Q&A: Five Minutes With Pioneering Artist Sue Williamson
Charlotte Maxeke 1984. Courtesy of Goodman Gallery, 2014
Legendary South African conceptual artist, author and educator Sue Williamson can be counted among those pioneering women who have changed the game for the next generation of artists working in the field. Williamson, who writes an extraordinary timeline of women in the arts for House and Leisure's Art issue, often doesn't mention her own contribution to the rise of the field, so we caught up with her to give you the inside story of her game-changing practice, and what's in the works for her forthcoming body of work.
What was it like when you first entered the contemporary art world versus what it’s like today?
My official entry into the art world could be pegged at 1984, when I completed an advanced diploma in fine art at Michaelis, UCT. For my diploma work, I made the mixed-media series 'A Few South Africans', portraits of women involved in the struggle for liberation from apartheid. At that time, the cultural boycott was in place, and as far as the international art world was concerned, South African contemporary art did not exist. The art world then was generally considered to stretch from New York to Cologne, Germany, with a few outposts along the way.
Since then, of course – although most of the buying power still resides in the northern hemisphere – there has been an enormous upsurge in interest in the peripheries. The opportunities for South African artists to participate in residencies, projects and exhibitions all over the world have multiplied every year, and although most South Africans still would not be able to name five practising artists, the growing interest in contemporary art among the public is demonstrated by the crowds that throng the galleries in Cape Town every First Thursday, when these establishments stay open after dark.
If someone is new to your work, which work would you suggest they start with to get a sense of your practice?
My work has always engaged with social issues, and much of it can be viewed online. Perhaps a viewer might start with 'There's something I must tell you'. This is a six-screen video installation that is a follow up to 'A Few South Africans'.
It’s a series of conversations between the veteran activist women of the Mandela generation, and their granddaughters and young female relatives. Very often, younger family members never really know the full story of what the older generation went through, so it’s a discussion about that, and about whether the older women feel it was worth it, and what the younger women think of South Africa today.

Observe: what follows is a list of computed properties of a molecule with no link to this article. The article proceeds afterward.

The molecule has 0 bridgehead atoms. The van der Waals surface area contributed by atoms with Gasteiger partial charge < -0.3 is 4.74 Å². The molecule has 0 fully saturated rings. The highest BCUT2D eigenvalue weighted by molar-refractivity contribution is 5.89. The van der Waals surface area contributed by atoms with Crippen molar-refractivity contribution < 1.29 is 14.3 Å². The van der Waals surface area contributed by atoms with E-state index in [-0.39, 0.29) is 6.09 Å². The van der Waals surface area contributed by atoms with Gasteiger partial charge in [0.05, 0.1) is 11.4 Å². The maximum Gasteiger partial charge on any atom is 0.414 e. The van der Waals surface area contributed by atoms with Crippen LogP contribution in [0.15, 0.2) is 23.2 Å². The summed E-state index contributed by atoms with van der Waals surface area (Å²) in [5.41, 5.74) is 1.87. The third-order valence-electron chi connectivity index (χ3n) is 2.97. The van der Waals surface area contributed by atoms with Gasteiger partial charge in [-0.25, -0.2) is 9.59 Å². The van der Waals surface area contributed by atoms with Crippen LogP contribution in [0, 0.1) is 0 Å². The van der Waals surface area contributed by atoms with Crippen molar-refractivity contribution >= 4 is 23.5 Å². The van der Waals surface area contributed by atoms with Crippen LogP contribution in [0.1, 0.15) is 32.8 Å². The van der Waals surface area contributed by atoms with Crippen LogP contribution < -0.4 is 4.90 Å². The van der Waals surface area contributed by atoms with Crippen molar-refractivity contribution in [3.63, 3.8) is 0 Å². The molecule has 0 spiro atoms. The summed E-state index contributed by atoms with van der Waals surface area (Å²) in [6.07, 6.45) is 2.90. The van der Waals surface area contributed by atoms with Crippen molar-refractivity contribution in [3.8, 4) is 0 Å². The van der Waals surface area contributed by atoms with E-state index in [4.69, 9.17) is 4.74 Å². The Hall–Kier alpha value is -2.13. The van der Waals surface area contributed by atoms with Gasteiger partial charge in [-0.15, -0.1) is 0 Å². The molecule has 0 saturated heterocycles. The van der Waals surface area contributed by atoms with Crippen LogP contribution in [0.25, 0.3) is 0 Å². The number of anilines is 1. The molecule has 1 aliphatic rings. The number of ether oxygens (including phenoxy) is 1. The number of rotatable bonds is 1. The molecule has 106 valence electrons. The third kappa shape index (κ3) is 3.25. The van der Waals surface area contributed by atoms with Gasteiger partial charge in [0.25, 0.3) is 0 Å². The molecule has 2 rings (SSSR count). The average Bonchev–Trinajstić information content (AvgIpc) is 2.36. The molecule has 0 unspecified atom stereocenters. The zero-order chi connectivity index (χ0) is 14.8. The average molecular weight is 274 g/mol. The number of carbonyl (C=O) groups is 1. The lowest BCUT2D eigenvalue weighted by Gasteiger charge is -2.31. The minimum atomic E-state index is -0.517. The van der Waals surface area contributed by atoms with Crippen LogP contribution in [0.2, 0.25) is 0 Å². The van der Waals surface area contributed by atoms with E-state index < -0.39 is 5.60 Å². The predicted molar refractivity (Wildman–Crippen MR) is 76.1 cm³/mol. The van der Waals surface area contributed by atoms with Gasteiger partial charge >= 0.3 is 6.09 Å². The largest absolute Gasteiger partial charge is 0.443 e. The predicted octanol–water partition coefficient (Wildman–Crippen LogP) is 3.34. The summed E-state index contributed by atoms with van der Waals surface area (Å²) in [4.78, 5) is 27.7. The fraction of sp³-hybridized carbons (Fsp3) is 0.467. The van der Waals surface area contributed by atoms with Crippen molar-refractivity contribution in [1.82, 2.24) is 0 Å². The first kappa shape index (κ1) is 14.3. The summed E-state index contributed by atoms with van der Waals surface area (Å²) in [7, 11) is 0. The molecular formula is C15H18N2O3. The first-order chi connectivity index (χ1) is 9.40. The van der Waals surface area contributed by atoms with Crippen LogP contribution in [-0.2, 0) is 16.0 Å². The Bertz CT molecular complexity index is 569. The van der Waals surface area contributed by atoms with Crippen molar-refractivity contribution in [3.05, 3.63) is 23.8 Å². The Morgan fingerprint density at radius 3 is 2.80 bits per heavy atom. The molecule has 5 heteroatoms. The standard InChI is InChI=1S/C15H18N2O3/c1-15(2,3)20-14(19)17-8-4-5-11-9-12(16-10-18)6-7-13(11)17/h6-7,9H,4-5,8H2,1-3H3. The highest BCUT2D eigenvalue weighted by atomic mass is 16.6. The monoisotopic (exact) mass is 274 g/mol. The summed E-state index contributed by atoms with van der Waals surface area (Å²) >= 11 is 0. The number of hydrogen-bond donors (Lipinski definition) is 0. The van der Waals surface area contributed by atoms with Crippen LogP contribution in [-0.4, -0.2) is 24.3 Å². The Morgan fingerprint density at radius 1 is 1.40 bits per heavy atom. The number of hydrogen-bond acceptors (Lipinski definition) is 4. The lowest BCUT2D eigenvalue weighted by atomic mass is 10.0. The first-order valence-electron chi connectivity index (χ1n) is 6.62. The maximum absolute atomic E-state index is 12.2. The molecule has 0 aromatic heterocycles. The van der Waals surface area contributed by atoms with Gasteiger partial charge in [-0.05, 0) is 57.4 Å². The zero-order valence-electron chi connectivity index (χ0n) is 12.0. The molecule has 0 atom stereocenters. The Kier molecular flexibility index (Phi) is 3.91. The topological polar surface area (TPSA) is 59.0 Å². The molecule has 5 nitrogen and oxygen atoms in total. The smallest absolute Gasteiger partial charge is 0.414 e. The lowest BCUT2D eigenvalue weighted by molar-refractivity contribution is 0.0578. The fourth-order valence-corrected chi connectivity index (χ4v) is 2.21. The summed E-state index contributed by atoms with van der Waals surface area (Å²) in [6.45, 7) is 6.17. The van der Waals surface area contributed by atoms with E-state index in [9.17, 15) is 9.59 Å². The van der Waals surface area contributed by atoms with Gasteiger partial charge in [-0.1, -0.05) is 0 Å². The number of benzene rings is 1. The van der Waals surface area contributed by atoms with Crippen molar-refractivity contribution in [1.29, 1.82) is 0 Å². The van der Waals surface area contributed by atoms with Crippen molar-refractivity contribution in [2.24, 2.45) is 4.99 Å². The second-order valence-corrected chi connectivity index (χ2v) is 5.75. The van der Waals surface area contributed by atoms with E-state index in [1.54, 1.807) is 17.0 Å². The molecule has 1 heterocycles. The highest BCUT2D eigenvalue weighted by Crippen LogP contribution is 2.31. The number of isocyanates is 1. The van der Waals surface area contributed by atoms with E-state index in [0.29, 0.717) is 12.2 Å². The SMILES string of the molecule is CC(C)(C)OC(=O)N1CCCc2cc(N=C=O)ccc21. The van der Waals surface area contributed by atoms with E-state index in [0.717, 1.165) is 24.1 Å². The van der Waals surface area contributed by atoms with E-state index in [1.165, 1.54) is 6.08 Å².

'A Few South Africans' and 'There’s Something I Must Tell You' were shown together at the Slave Lodge in Cape Town a couple of years ago, and they will be exhibited together again next year in a show called Feedback at the Hood Museum of Art at Dartmouth College in the US.
Tell us a bit about your work at from the 2018 FNB JoburgArtFair.
At the FNB JoburgArtFair I will be showing part of a large installation called Messages from the Atlantic Passage, which is based on research into the shipping records of vessels that loaded captives taken from West Africa and transported them to the Americas to be sold into slavery. That journey, repeated more than 30 000 times, was known as The Atlantic Passage. My work presents three voyages, with the name and details of each person on that voyage engraved into a bottle.
The bottles are suspended in nets, or hanging from chains, over three loading ‘tanks’, filled with water. Water drips down from the nets. Each tank has the name of one ship, with the detail of that voyage, the date, and the number of people who embarked at the start, and disembarked at the end. A scanty memorial at best, but one that uses the limited information we have.
What’s next for Sue Williamson?
A lot. I am working with a young artist called Siyah Mgoduka on a new video, which we will shoot in the next month. I am also presenting Messages from the Atlantic Passage on the Kochi-Muziris Biennale in India in December 2018, where it will be staged in a vast, high-ceilinged storeroom. The floor will be flooded and a deck will be built over it, so it will be like walking on the deck of a ship, looking up at the nets, with the hanging bottles and the dripping water. I’m very excited about that.
I am also doing a new installation for the Kochi Biennale, called One Hundred and Nineteen Deeds of Sale, about Indians brought by the VOC to Cape Town in the 1600s to work at the Castle of Good Hope. That kicked off at the Castle on 14 September 2018 before it goes to India. For that, we are writing out deeds of sale extracted from the Cape Town Deeds Office on linen shirts and lengths of cloth sent from India. In Cape Town, it will be part of the Live Art Festival, in a section called Intimacies and Biography. Then there’s a portrait for a special issue of French Vogue to be exhibited at La Monnaie de Paris, which I must finish by October. And a video made in Rwanda that’s at post-production stage.